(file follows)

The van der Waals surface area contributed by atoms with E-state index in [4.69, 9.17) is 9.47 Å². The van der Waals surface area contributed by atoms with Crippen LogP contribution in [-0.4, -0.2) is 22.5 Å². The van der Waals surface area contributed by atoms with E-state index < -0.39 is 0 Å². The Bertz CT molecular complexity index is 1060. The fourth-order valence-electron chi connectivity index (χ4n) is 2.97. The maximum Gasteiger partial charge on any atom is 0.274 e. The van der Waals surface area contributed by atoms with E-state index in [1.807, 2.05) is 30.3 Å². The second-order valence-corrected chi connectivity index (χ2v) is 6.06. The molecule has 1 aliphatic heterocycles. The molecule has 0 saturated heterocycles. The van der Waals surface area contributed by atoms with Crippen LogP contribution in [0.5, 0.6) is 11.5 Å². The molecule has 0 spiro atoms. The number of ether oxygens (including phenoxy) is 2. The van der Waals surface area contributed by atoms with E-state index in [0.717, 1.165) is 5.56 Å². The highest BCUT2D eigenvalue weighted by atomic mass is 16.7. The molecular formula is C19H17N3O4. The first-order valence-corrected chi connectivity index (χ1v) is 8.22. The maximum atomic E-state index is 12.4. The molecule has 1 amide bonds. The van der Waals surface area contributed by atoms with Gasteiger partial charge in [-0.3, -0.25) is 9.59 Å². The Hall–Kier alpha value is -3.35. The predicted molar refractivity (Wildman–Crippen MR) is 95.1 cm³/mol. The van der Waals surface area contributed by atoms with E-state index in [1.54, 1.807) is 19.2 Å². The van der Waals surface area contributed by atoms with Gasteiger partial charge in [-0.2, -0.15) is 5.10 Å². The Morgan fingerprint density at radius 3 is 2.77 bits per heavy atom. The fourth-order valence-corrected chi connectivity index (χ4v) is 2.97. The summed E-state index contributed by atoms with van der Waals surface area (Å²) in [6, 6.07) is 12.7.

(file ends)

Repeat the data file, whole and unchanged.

The van der Waals surface area contributed by atoms with E-state index in [4.69, 9.17) is 9.47 Å². The van der Waals surface area contributed by atoms with Crippen LogP contribution in [-0.4, -0.2) is 22.5 Å². The van der Waals surface area contributed by atoms with E-state index < -0.39 is 0 Å². The Bertz CT molecular complexity index is 1060. The fourth-order valence-electron chi connectivity index (χ4n) is 2.97. The maximum Gasteiger partial charge on any atom is 0.274 e. The van der Waals surface area contributed by atoms with E-state index in [1.807, 2.05) is 30.3 Å². The second-order valence-corrected chi connectivity index (χ2v) is 6.06. The molecule has 1 aliphatic heterocycles. The molecule has 0 saturated heterocycles. The van der Waals surface area contributed by atoms with Crippen LogP contribution in [0.5, 0.6) is 11.5 Å². The molecule has 0 spiro atoms. The number of ether oxygens (including phenoxy) is 2. The van der Waals surface area contributed by atoms with E-state index in [0.717, 1.165) is 5.56 Å². The highest BCUT2D eigenvalue weighted by atomic mass is 16.7. The molecular formula is C19H17N3O4. The first-order valence-corrected chi connectivity index (χ1v) is 8.22. The maximum atomic E-state index is 12.4. The molecule has 1 amide bonds. The van der Waals surface area contributed by atoms with Gasteiger partial charge in [-0.3, -0.25) is 9.59 Å². The Hall–Kier alpha value is -3.35. The predicted molar refractivity (Wildman–Crippen MR) is 95.1 cm³/mol. The van der Waals surface area contributed by atoms with E-state index in [1.54, 1.807) is 19.2 Å². The van der Waals surface area contributed by atoms with Gasteiger partial charge in [-0.2, -0.15) is 5.10 Å². The Morgan fingerprint density at radius 3 is 2.77 bits per heavy atom. The fourth-order valence-corrected chi connectivity index (χ4v) is 2.97. The summed E-state index contributed by atoms with van der Waals surface area (Å²) in [6, 6.07) is 12.7.